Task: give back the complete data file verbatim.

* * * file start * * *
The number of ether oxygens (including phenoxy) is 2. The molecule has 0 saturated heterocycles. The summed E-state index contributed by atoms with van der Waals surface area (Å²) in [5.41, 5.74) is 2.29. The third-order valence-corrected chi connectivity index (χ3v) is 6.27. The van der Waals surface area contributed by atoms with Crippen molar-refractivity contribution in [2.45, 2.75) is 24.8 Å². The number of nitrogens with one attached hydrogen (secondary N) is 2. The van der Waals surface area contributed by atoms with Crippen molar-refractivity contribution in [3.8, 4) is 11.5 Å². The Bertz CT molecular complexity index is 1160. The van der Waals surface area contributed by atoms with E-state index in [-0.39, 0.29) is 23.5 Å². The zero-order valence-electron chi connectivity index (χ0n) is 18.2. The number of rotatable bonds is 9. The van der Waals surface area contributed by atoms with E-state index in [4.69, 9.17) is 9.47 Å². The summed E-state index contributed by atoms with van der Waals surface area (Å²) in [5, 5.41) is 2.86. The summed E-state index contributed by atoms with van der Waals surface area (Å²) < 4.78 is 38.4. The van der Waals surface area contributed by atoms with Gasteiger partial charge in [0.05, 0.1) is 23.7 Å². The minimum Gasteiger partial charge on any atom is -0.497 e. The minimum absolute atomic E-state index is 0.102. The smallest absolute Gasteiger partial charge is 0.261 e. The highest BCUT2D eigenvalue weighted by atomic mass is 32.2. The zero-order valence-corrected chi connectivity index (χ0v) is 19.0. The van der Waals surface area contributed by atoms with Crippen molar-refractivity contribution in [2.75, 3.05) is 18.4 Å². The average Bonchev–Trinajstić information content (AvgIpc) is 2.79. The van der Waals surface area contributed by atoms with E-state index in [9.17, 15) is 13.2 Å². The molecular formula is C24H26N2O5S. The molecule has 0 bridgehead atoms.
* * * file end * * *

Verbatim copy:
The number of ether oxygens (including phenoxy) is 2. The molecule has 0 saturated heterocycles. The summed E-state index contributed by atoms with van der Waals surface area (Å²) in [5.41, 5.74) is 2.29. The third-order valence-corrected chi connectivity index (χ3v) is 6.27. The van der Waals surface area contributed by atoms with Crippen molar-refractivity contribution in [2.45, 2.75) is 24.8 Å². The number of nitrogens with one attached hydrogen (secondary N) is 2. The van der Waals surface area contributed by atoms with Crippen molar-refractivity contribution in [3.8, 4) is 11.5 Å². The Bertz CT molecular complexity index is 1160. The van der Waals surface area contributed by atoms with E-state index in [-0.39, 0.29) is 23.5 Å². The zero-order valence-electron chi connectivity index (χ0n) is 18.2. The number of rotatable bonds is 9. The van der Waals surface area contributed by atoms with E-state index in [4.69, 9.17) is 9.47 Å². The summed E-state index contributed by atoms with van der Waals surface area (Å²) in [5, 5.41) is 2.86. The summed E-state index contributed by atoms with van der Waals surface area (Å²) < 4.78 is 38.4. The van der Waals surface area contributed by atoms with Gasteiger partial charge in [0.05, 0.1) is 23.7 Å². The minimum Gasteiger partial charge on any atom is -0.497 e. The minimum absolute atomic E-state index is 0.102. The smallest absolute Gasteiger partial charge is 0.261 e. The highest BCUT2D eigenvalue weighted by atomic mass is 32.2. The zero-order valence-corrected chi connectivity index (χ0v) is 19.0. The van der Waals surface area contributed by atoms with Crippen molar-refractivity contribution in [2.75, 3.05) is 18.4 Å². The average Bonchev–Trinajstić information content (AvgIpc) is 2.79. The van der Waals surface area contributed by atoms with E-state index in [9.17, 15) is 13.2 Å². The molecular formula is C24H26N2O5S. The molecule has 0 bridgehead atoms.